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We really like this project by the Tokyo-based architect Fumihiko Sano, located in the Taito-Kut district of the Japanese capital, which was named En yu-An. The eye pleasing light space functions as the salon and showroom for Maruwakaya, a company which produces monozukuri, meaning craftsmanship or art of design and manufacturing, that links traditional crafts to Contemporary art. The central piece in the space is an eye-catching long narrow counter made from tremendous Japanese cedar, which is augmented through the appliance of lintels, sills, and pillars. The diverse arrangement of the lintels and the pillars in the room aims to make visitors unconsciously sense the variation of the space. Yet the structure does not affect the existing surfaces of the space, it is simply placed inside the room, without being fixated to the walls, floor and ceiling, giving the space a very unique and organic aesthetic and feel. read more…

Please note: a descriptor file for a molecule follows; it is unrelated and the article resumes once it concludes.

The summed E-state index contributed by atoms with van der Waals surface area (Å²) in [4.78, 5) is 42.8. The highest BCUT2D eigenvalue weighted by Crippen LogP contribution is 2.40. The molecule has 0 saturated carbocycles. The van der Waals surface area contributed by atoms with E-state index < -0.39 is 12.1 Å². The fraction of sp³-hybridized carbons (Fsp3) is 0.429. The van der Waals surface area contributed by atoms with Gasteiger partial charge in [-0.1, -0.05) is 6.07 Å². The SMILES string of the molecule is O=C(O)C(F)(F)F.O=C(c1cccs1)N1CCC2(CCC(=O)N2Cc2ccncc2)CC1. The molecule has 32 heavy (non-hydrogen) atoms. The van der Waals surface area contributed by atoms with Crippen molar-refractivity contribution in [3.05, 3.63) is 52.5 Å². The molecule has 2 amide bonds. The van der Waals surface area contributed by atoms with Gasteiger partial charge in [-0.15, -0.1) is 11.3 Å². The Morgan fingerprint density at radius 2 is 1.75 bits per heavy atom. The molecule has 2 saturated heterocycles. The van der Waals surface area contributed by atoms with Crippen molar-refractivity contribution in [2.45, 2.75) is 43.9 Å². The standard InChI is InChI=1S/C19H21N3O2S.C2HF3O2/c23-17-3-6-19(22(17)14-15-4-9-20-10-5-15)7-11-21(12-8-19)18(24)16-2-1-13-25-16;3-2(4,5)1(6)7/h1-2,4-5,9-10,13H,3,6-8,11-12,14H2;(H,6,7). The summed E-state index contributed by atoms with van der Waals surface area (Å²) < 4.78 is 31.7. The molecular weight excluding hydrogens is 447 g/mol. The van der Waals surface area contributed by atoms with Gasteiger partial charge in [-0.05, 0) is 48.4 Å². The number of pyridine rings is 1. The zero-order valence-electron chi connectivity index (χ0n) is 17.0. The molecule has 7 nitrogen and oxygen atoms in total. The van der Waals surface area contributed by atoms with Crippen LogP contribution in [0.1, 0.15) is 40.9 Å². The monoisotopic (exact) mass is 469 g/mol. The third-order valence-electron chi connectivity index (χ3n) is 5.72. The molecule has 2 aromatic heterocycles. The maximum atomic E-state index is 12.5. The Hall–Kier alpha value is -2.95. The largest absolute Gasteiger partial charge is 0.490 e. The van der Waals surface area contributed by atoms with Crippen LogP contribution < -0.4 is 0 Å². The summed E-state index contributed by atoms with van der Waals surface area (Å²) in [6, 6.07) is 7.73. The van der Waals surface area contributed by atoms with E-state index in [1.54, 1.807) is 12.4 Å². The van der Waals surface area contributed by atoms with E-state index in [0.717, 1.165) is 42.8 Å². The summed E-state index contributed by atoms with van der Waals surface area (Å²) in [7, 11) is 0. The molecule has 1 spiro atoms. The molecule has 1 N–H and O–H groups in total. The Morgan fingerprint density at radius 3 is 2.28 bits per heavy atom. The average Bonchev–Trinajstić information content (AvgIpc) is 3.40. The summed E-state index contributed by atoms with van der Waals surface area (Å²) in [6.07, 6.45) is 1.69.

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The latest work by Japanese architect Tsubasa Iwahashi is truly extraordinary. For the project named ‘Hut on the Corridor’ Iwahashi, who previously created the beautiful Folm Arts beauty salon in the Osaka prefecture, was asked to renovate the corridor of eleven office units on one floor of a building in Osaka’s Nishi-ku district. This resulted in a garden-inspired project, in which the architect and his team created a common area where employees can take a time out from their work. The centerpiece of the concept is a wooden hut in the middle of the space, which can be used as a meeting area or a quiet relaxation zone. The hut has only three walls with people stepping inside by walking around to its rear, it has no windows, but a large skylight which ensures enough enlightenment in the area without opening up the space for by-passers. There is a small peephole in one corner of the hut, revealing the feet of anyone walking by, giving the people in the hut total peace and privacy without being totally cut off. read more…